Melania Trump wins settlement from Daily Mail over libel claim
Britain's Daily Mail agreed on Wednesday to pay the first lady an undisclosed sum and issue an apology after it published an article saying Melania Trump had offered 'services beyond simply modeling' in her former job.
Britain's Daily Mail agreed on Wednesday to pay Melania Trump an undisclosed sum and issue an apology after it published an article saying the first lady had offered "services beyond simply modeling" in her former job.
President Trump's wife had sued the publisher of the Daily Mail in Britain and also filed a $150 million lawsuit against it in New York, claiming the article had cost her millions of dollars in potential business.
A person familiar with the situation said the settlement was worth less than $3 million, including legal costs and damages.
The Daily Mail, which runs what it calls the world's largest English-language newspaper website, apologized for the article on Wednesday and issued a retraction on its home page.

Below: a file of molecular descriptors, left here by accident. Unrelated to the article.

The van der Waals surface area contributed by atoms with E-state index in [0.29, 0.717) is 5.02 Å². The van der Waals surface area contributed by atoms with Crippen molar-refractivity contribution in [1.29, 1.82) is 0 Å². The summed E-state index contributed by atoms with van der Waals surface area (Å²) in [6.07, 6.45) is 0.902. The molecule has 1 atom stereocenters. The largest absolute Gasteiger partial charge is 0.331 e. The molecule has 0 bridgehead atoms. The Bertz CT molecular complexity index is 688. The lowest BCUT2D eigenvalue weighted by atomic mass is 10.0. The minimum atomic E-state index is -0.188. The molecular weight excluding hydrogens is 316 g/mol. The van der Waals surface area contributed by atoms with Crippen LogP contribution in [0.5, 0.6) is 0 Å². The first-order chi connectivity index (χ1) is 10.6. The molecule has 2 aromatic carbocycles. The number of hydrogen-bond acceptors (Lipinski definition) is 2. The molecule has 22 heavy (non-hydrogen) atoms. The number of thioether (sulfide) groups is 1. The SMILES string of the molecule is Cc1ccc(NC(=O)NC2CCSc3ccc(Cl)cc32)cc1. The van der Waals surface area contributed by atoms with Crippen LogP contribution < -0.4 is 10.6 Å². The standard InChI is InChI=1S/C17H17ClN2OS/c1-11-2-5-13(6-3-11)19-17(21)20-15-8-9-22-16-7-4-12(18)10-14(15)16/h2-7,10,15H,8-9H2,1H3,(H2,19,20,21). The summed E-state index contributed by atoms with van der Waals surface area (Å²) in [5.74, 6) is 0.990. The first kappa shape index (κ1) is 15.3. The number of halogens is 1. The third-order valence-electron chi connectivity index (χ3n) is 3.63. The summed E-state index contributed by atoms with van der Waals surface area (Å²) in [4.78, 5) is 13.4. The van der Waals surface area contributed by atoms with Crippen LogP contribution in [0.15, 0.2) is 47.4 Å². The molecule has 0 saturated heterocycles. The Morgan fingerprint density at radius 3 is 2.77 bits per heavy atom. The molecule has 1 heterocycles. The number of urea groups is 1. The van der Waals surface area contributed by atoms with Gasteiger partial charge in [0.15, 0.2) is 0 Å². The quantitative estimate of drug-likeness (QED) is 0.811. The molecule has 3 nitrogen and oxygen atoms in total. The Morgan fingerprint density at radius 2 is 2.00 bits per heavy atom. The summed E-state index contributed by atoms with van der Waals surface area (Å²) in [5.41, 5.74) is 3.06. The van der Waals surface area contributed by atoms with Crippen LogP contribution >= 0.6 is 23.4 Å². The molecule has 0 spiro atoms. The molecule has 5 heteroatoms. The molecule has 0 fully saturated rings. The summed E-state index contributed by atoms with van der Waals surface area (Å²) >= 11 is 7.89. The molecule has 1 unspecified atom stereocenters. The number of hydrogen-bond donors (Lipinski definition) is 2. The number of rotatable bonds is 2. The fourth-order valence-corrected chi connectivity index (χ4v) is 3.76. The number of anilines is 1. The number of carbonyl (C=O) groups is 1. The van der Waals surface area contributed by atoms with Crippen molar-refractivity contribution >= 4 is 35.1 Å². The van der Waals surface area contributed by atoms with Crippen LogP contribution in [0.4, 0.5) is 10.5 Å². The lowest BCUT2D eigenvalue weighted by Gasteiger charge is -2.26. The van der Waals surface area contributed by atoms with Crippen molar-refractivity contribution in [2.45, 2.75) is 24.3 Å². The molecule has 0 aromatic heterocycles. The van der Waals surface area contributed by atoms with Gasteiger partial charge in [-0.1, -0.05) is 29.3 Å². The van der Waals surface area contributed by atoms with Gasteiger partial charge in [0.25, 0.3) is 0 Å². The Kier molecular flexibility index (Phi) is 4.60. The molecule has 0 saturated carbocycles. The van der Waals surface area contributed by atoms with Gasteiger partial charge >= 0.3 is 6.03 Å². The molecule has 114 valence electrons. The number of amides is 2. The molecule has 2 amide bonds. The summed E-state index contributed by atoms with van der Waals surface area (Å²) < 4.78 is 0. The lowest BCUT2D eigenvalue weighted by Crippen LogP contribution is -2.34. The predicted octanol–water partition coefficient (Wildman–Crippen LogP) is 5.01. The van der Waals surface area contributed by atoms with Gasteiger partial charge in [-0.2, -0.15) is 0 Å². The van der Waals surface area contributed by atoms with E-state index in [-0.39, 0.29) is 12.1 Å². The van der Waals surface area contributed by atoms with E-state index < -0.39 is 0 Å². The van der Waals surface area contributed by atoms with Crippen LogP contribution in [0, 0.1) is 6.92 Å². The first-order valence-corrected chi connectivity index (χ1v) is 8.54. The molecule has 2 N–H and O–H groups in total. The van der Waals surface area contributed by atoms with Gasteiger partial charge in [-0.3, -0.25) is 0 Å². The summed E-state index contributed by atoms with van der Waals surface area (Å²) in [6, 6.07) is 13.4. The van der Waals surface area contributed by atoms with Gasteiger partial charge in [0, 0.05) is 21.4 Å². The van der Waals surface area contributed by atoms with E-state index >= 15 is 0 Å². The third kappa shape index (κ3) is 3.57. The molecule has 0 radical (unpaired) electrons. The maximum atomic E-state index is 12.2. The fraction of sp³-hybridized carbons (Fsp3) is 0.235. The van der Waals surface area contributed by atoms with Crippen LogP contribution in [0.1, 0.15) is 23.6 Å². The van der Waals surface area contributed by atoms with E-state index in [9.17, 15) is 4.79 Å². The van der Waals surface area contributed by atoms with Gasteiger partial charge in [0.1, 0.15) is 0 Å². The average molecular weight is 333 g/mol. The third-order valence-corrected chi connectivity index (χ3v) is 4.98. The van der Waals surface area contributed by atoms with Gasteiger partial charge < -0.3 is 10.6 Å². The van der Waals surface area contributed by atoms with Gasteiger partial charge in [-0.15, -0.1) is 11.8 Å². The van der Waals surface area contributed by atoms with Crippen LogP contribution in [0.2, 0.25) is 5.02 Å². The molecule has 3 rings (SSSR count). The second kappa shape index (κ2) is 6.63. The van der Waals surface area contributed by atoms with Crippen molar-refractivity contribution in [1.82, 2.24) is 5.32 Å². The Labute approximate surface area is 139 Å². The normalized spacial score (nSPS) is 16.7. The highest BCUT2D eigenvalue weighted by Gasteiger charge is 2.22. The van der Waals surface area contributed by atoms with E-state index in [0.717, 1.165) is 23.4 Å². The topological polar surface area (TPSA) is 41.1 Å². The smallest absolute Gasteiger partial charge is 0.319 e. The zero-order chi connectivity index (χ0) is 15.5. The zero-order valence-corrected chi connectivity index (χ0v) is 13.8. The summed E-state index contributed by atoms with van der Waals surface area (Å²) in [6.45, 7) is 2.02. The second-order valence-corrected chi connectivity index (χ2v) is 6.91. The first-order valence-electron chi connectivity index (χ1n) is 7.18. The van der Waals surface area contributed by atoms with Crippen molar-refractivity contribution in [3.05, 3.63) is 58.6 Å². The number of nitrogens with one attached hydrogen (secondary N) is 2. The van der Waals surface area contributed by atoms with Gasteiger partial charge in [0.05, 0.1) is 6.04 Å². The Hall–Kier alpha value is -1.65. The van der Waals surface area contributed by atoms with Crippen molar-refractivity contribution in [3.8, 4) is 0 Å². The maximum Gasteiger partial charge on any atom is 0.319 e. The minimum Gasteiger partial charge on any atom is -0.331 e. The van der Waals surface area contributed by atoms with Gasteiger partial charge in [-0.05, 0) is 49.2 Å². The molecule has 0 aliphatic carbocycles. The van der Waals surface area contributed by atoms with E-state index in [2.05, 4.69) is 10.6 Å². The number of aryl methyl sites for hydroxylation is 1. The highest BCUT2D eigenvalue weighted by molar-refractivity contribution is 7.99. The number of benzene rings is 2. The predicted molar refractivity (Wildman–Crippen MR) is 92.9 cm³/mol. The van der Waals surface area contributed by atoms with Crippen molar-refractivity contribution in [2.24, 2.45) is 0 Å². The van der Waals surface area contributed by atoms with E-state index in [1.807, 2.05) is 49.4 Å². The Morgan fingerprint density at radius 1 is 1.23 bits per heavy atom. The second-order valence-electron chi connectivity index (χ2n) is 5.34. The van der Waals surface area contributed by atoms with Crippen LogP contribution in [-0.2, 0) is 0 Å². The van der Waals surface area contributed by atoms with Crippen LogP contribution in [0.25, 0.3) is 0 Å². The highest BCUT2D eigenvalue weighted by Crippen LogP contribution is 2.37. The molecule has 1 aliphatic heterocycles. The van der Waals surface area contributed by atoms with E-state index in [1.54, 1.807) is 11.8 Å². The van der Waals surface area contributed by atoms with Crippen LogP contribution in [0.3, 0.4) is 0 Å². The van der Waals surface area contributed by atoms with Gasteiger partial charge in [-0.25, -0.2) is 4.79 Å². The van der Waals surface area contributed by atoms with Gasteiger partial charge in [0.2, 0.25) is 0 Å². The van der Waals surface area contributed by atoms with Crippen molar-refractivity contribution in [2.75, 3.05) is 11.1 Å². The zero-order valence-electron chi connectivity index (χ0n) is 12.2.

"An article on August 20th, 2016 about Melania Trump ... questioned the nature of her work as a professional model, and republished allegations that she provided services beyond simply modeling," publisher Associated Newspapers said.
"We accept that these allegations about Mrs. Trump are not true and we retract and withdraw them.... We have agreed to pay her damages and costs."
At the High Court in London, Mrs. Trump's lawyer said the article, headlined "Racy photos and troubling questions about his wife's past that could derail Trump," was published as a two-page spread and accompanied by an old photo of Trump standing naked with her front against a wall but looking back at the camera.
"Readers of the newspaper that day could not fail to miss the article," John Kelly told the court. "The article included false and defamatory claims about the claimant which questioned the nature of her work as a professional model.
"The suggestion that such allegations even merit investigation is deeply offensive and has caused a great deal of upset and distress to the claimant," he said.